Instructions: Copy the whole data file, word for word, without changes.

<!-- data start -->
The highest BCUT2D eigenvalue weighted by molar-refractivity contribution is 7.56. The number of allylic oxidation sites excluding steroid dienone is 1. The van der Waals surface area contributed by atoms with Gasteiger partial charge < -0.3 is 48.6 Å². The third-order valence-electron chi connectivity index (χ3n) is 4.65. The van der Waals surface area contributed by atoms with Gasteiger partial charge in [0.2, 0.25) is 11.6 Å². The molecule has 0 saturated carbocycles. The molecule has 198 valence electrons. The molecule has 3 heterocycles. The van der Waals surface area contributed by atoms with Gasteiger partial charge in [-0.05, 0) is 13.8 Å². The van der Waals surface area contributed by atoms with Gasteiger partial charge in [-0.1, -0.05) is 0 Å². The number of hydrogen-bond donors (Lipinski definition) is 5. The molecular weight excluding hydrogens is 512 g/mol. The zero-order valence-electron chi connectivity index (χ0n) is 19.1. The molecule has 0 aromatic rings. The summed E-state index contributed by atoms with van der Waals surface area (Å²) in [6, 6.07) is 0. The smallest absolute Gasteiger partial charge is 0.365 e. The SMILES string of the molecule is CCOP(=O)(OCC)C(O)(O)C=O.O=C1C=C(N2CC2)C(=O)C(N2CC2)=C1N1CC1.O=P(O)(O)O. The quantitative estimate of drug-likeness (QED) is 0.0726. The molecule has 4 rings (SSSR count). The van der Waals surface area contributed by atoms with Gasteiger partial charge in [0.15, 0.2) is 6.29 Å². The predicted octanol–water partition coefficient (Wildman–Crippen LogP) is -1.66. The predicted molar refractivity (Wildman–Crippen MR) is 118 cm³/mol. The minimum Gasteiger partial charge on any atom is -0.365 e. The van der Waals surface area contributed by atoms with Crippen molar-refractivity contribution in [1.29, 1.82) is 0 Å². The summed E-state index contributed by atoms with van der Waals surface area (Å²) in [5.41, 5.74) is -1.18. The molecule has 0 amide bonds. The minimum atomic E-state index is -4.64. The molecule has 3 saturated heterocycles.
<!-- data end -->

The highest BCUT2D eigenvalue weighted by molar-refractivity contribution is 7.56. The number of allylic oxidation sites excluding steroid dienone is 1. The van der Waals surface area contributed by atoms with Gasteiger partial charge < -0.3 is 48.6 Å². The third-order valence-electron chi connectivity index (χ3n) is 4.65. The van der Waals surface area contributed by atoms with Gasteiger partial charge in [0.2, 0.25) is 11.6 Å². The molecule has 0 saturated carbocycles. The molecule has 198 valence electrons. The molecule has 3 heterocycles. The van der Waals surface area contributed by atoms with Gasteiger partial charge in [-0.05, 0) is 13.8 Å². The van der Waals surface area contributed by atoms with Gasteiger partial charge in [-0.1, -0.05) is 0 Å². The number of hydrogen-bond donors (Lipinski definition) is 5. The molecular weight excluding hydrogens is 512 g/mol. The zero-order valence-electron chi connectivity index (χ0n) is 19.1. The molecule has 0 aromatic rings. The summed E-state index contributed by atoms with van der Waals surface area (Å²) in [6, 6.07) is 0. The smallest absolute Gasteiger partial charge is 0.365 e. The SMILES string of the molecule is CCOP(=O)(OCC)C(O)(O)C=O.O=C1C=C(N2CC2)C(=O)C(N2CC2)=C1N1CC1.O=P(O)(O)O. The quantitative estimate of drug-likeness (QED) is 0.0726. The molecule has 4 rings (SSSR count). The van der Waals surface area contributed by atoms with Gasteiger partial charge in [0.15, 0.2) is 6.29 Å². The predicted octanol–water partition coefficient (Wildman–Crippen LogP) is -1.66. The predicted molar refractivity (Wildman–Crippen MR) is 118 cm³/mol. The minimum Gasteiger partial charge on any atom is -0.365 e. The van der Waals surface area contributed by atoms with Crippen molar-refractivity contribution in [1.29, 1.82) is 0 Å². The summed E-state index contributed by atoms with van der Waals surface area (Å²) in [5.41, 5.74) is -1.18. The molecule has 0 amide bonds. The minimum atomic E-state index is -4.64. The molecule has 3 saturated heterocycles.